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Filtered by: November 2005

Education, Job May Be Associated With Parkinson’s Risk

Tuesday November 22, 2005

HIGHLY educated doctors could be more likely to develop Parkinson’s disease than manual workers who left school early, a new study has shown.

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Watertown Man with Parkinson’s Changes Community

Thursday November 17, 2005

12 years ago, life dealt Bill Ehlinger a serious blow.

"I remember crying a little bit, a few tears came to my eyes," he says.

Back then, Bill says he had the largest dental practice in Wisconsin with at least 10,000 patients. Then, at the height of his career, Bill developed Parkinson’s Disease.

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New technique may halt Parkinson’s

Thursday November 17, 2005

Australian scientists have identified a new technique that could stop Parkinson’s patients from developing debilitating symptoms.

Until recently there has been only one treatment for the disease and it is not always effective.

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Strokes of Brilliance

Thursday November 17, 2005

It’s been a long journey for Joseph Dawley, an artist who won’t let a debilitating disease stop him from doing what he loves.

Formerly a traditional painter in the Renaissance style, Joseph Dawley’s style changed when he developed Parkinson’s disease 30 years ago.

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Preventing Parkinson’s Symptoms May Be Possible

Thursday November 17, 2005

A trio of studies released this week at the Society for Neuroscience Annual Meeting marks an important step toward treating the millions of people worldwide who suffer from Parkinson’s disease, ALS (Lou Gehrig’s disease) and the devastating effects of stroke.

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Restricting diet may reverse early-stage Parkinson’s disease

Thursday November 17, 2005

A new Oregon Health & Science University and Portland Veterans Affairs Medical Center study suggests that early-stage Parkinson’s disease patients who lower their calorie intake may boost levels of an essential brain chemical lost from the neurodegenerative disorder.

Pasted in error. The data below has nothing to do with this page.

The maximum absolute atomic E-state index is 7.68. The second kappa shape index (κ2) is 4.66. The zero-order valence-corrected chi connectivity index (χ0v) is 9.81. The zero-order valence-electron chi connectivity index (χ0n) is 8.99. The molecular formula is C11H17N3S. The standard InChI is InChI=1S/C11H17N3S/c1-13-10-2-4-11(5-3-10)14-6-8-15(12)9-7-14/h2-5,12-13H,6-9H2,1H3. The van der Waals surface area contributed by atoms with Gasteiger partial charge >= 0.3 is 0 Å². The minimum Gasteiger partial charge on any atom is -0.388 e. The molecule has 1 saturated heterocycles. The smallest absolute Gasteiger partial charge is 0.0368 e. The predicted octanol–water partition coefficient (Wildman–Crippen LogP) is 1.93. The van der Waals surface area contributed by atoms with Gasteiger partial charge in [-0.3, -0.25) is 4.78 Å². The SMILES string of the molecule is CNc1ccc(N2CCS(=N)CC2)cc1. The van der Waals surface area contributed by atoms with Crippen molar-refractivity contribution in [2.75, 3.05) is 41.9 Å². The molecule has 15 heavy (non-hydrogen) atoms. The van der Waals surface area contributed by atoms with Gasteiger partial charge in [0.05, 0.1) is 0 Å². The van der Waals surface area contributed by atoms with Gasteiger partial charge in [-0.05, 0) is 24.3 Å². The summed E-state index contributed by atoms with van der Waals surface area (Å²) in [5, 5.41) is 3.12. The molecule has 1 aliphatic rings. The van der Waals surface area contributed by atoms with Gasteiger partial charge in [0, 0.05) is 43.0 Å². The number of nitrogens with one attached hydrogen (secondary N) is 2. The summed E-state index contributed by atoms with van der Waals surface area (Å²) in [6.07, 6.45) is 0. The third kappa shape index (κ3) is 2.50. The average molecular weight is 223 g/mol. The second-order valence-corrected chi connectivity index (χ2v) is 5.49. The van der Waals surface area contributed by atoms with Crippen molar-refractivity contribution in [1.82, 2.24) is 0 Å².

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CIA concludes Castro has Parkinson’s disease

Thursday November 17, 2005

The CIA recently concluded that Cuban leader Fidel Castro suffers from Parkinson’s disease and has warned U.S. policymakers to be ready for trouble if the 79-year-old ruler’s health erodes over the next few years.

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Day program for people with Parkinson’s disease

Thursday November 17, 2005

The American public became keenly aware of Parkinson’s disease when actor Michael J. Fox announced he had developed this chronic, progressive neurodegenerative movement disorder characterized by tremors, rigidity, slow movement, poor balance and difficulty walking. His courage and efforts not only stimulated research, but also made people aware of how devastating Parkinson’s is to the body and the many challenges it presents; however, it has been shown that a positive attitude, medication management for symptom relief, good nutrition, exercise and maintaining a daily routine is helpful in managing the disease for the long term.

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Parkinson’s Legislation Now in Congress

Wednesday November 09, 2005

Congressman Lane Evans, with the support of the Congressional Working Group on Parkinson’s Disease Co-Chairs, introduced HR 3550, the Morris K. Udall Parkinson’s Disease Research Act Amendments of 2005. HR 3550, also called the Udall Act Amendments, is a bill to amend and strengthen the Morris K. Udall Parkinson’s Disease Research Act of 1997, which many of our advocates successfully worked to enact.

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Wisconsin governor vetoes cloning ban

Tuesday November 08, 2005

Gov. Jim Doyle vetoed legislation Thursday banning human cloning, saying it would criminalize research that could one day cure diseases such as Parkinson’s.

Doyle, a Democrat, said the potential medical benefits of stem cell research were more important than concerns over "cells in a dish.’’

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